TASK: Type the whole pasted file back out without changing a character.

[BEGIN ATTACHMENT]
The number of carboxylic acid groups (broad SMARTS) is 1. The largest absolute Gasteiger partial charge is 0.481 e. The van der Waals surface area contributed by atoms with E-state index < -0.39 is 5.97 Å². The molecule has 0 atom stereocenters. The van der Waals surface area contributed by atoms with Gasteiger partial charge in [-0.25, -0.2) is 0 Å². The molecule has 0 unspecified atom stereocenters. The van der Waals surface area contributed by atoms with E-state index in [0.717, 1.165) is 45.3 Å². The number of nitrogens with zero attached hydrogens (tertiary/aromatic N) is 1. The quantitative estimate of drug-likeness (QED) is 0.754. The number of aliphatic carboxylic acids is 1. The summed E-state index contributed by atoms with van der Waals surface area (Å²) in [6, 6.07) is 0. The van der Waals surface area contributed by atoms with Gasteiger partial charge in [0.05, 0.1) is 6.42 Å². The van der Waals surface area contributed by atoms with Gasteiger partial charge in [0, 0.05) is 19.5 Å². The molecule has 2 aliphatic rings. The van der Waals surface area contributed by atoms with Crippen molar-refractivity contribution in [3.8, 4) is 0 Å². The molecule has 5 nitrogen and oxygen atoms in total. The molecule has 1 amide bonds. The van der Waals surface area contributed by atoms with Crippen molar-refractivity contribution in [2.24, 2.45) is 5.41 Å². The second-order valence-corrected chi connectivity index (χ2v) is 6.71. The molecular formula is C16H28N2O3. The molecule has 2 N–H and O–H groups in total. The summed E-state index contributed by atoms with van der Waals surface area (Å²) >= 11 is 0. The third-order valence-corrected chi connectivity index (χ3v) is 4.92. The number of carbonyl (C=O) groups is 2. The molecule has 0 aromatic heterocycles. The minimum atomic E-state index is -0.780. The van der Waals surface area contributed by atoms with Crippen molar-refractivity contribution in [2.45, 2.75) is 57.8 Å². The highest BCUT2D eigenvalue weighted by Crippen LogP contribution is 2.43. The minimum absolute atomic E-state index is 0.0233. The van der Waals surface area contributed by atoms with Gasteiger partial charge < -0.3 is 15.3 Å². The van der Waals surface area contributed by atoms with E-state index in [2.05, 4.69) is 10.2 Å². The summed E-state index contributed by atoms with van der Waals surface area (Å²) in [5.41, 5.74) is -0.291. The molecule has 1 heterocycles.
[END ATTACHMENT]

The number of carboxylic acid groups (broad SMARTS) is 1. The largest absolute Gasteiger partial charge is 0.481 e. The van der Waals surface area contributed by atoms with E-state index < -0.39 is 5.97 Å². The molecule has 0 atom stereocenters. The van der Waals surface area contributed by atoms with Gasteiger partial charge in [-0.25, -0.2) is 0 Å². The molecule has 0 unspecified atom stereocenters. The van der Waals surface area contributed by atoms with E-state index in [0.717, 1.165) is 45.3 Å². The number of nitrogens with zero attached hydrogens (tertiary/aromatic N) is 1. The quantitative estimate of drug-likeness (QED) is 0.754. The number of aliphatic carboxylic acids is 1. The summed E-state index contributed by atoms with van der Waals surface area (Å²) in [6, 6.07) is 0. The van der Waals surface area contributed by atoms with Gasteiger partial charge in [0.05, 0.1) is 6.42 Å². The van der Waals surface area contributed by atoms with Gasteiger partial charge in [0, 0.05) is 19.5 Å². The molecule has 2 aliphatic rings. The van der Waals surface area contributed by atoms with Crippen molar-refractivity contribution in [3.8, 4) is 0 Å². The molecule has 5 nitrogen and oxygen atoms in total. The molecule has 1 amide bonds. The van der Waals surface area contributed by atoms with Crippen molar-refractivity contribution in [2.24, 2.45) is 5.41 Å². The second-order valence-corrected chi connectivity index (χ2v) is 6.71. The molecular formula is C16H28N2O3. The molecule has 2 N–H and O–H groups in total. The summed E-state index contributed by atoms with van der Waals surface area (Å²) >= 11 is 0. The third-order valence-corrected chi connectivity index (χ3v) is 4.92. The number of carbonyl (C=O) groups is 2. The molecule has 0 aromatic heterocycles. The minimum atomic E-state index is -0.780. The van der Waals surface area contributed by atoms with Crippen molar-refractivity contribution in [2.45, 2.75) is 57.8 Å². The highest BCUT2D eigenvalue weighted by Crippen LogP contribution is 2.43. The minimum absolute atomic E-state index is 0.0233. The van der Waals surface area contributed by atoms with Gasteiger partial charge < -0.3 is 15.3 Å². The van der Waals surface area contributed by atoms with E-state index in [2.05, 4.69) is 10.2 Å². The summed E-state index contributed by atoms with van der Waals surface area (Å²) in [5.41, 5.74) is -0.291. The molecule has 1 heterocycles.